Lt. Rob Polans ret. wrote:
I can think of one that describes them, but I can't use it here.
Btw, I thought you might be interested in this:
Exposing the role that Islamic jihad theology and ideology play in the modern global conflicts
Israeli Researchers Come Up with New Method of Testing for Coronavirus
MAR 24, 2020 10:00 AM BY HUGH FITZGERALD10 COMMENTS
Researchers at Israel’s Technion–Israel Institute of Technology and Rambam Health Care Campus have successfully tested a new method, called “pooling,” that they claim will dramatically increase the country’s ability to test for COVID-19. Because the method enables simultaneous testing of dozens of samples, its implementation will greatly accelerate the rate of COVID-19 testing and detection, according to the researchers.
The hopeful story is here.
COVID-19 testing in Israel is currently focusing on symptomatic individuals, because the current rate of testing—about 1,200 a day—does not allow for monitoring of asymptomatic carriers in the population, though such monitoring is vital to curb the epidemic.
To confirm the presence of COVID-19 virus in a sample, researchers must detect the virus’s unique genetic sequence in a sample. The test takes several hours, so testing individual samples thus generates a bottleneck.
According to Dr. Yuval Gefen, director of the Rambam Clinical Microbiology Laboratory, “Today, we receive approximately 200 COVID-19 test samples a day, and each sample undergoes individual examination. According to the new pooling approach we have currently tested, molecular testing can be performed on a ‘combined sample,’ taken from 32 or 64 patients. This way we can significantly accelerate the testing rate. Only in those rare cases where the joint sample is found to be positive will we conduct an individual test for each of the specific samples.”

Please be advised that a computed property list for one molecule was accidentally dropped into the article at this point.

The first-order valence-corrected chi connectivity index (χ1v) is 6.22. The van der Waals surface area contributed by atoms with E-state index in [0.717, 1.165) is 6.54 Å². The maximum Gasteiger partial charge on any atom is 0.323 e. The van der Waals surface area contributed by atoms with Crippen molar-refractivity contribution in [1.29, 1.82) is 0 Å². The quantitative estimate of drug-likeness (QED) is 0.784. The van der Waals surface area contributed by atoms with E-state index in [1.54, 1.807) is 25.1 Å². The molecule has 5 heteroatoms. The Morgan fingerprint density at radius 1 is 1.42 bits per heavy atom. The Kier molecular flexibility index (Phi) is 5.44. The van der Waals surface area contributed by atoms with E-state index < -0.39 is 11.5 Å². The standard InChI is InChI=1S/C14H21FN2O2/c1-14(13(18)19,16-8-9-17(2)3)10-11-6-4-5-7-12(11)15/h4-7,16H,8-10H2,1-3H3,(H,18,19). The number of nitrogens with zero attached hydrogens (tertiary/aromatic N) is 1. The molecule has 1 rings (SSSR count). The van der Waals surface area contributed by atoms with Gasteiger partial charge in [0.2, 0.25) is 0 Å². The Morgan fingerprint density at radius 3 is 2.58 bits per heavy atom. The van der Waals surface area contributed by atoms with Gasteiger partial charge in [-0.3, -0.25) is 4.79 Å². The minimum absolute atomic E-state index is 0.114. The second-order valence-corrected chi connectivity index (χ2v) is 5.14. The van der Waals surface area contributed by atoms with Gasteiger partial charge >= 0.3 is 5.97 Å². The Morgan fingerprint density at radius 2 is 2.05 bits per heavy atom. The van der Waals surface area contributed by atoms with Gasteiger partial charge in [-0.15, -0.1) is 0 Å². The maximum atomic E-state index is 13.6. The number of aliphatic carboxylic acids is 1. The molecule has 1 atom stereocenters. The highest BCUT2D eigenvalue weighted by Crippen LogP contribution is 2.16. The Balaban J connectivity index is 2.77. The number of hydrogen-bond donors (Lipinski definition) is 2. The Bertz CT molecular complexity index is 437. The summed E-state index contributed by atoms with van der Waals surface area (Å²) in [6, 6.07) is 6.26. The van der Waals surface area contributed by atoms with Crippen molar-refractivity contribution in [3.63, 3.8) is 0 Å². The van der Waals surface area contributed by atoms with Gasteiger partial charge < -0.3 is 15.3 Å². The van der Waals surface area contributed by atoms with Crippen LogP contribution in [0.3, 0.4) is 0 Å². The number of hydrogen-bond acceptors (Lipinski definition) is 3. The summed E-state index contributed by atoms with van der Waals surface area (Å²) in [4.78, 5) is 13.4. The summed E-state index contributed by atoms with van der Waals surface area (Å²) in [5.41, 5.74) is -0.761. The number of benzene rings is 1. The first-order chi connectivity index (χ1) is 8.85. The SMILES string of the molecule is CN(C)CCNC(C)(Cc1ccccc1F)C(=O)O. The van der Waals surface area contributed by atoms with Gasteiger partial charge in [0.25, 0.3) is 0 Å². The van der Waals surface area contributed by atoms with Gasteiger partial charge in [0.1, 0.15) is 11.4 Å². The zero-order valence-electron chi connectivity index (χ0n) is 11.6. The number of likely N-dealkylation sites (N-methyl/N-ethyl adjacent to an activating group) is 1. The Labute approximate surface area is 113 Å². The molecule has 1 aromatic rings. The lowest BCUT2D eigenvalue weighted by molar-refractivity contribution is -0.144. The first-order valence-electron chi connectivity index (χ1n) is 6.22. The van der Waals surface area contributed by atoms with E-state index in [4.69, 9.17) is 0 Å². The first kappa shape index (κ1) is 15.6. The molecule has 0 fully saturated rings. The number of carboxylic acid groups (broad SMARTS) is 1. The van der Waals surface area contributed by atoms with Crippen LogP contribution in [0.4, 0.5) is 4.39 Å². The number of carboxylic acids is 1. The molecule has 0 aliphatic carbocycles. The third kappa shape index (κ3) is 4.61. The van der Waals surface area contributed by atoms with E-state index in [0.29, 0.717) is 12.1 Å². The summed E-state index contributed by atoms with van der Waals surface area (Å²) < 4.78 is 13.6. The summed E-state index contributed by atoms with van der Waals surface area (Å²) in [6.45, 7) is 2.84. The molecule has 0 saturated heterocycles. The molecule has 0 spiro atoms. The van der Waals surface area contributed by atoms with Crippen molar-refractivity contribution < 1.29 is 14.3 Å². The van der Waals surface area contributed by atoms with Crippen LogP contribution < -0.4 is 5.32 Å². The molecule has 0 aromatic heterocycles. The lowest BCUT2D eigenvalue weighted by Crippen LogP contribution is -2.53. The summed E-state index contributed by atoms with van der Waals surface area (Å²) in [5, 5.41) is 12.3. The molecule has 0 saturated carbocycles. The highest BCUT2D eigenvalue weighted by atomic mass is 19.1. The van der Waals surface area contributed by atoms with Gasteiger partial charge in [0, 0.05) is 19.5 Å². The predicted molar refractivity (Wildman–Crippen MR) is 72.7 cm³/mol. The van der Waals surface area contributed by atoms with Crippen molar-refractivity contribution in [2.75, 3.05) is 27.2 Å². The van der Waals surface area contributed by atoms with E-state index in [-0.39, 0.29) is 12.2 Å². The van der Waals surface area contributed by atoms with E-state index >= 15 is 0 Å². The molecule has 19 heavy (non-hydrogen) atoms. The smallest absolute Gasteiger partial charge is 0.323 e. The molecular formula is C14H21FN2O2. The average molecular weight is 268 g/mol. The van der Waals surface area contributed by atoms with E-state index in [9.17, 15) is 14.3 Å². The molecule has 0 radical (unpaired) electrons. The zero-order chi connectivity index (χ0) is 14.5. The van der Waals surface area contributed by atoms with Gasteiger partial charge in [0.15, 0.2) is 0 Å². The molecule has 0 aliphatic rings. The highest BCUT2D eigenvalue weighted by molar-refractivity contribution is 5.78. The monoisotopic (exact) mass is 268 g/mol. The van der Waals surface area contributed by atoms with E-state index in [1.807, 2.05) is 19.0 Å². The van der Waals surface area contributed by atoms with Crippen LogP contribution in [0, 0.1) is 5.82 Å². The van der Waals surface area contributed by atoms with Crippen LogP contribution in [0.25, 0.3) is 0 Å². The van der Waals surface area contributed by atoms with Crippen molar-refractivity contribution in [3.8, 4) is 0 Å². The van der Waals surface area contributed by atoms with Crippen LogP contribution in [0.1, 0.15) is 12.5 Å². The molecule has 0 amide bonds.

Professor Roy Kishony, who heads the research group in the Technion’s Faculty of Biology, said that while the new method involves some logistical challenges, it will “greatly increase” the rate of sample testing, which in turn will help “flatten the infection curve.”
According to Technion President professor Uri Sivan, the experimental verification of this new testing method, which ordinarily would have taken months, was completed in under four days.
This experiment conducted by Technion and Rambam researchers is complex, and under normal circumstances would take months. This is a remarkable example of the mobilization of an outstanding team in a time of crisis. The initial experiment was completed in less than four days. This achievement emphasizes the importance of the close relationship between Technion and Rambam and between medicine and engineering. Technion researchers have been enlisted in the war against the coronavirus and this is one of the many activities currently underway at Technion to combat the spread of the disease.”
Israeli scientists have come up with a much faster way of testing people for the coronavirus — molecular testing that can be performed on a “combined sample,” taken from 32 or 64 patients. In cases where the joint sample is found to be positive, the scientists will then conduct an individual test for each of the specific samples.
Are you surprised that this advance in testing large populations came out of that speck on the world map, Israel? No, of course not. You have come to expect medical, technological, defense, agricultural, and every conceivable sort of advance from that tiny country. What would surprise you is if Israeli scientists played no part in coming up with better diagnostic tests, more useful therapies, and effective vaccines for coronavirus. In fact, both the Institute for Biological Research in Israel, and the state-funded Migal Galilee Research Institute also announced a breakthrough in the development of a vaccine for the new coronavirus. Both groups have promised to come up with a vaccine within “weeks” and no one doubts it. That does not mean that either vaccine is ready for immediate use; up to 18 months of further testing will be required to make sure they are safe for use in humans. But the point is that we are not surprised by any of this; we expect medical breakthroughs from Israel. No one expects anything similar – or indeed, expects any medical advances at all – from the 57 members of the Organization of the Islamic Conference. Shouldn’t we be pondering what explains this colossal disparity?
The Israelis have come up with new treatments for many types of cancer, for heart disease – including 3-D hearts –and recently, came up, too, with a single drug to effectively treat incurable inflammatory diseases such as Crohn’s disease, ulcerative colitis, rheumatoid arthritis and multiple sclerosis, as well as neurodegenerative maladies such as Alzheimer’s disease. Of course we expect them to come up with something; even their enemies are expecting Israeli medical advances.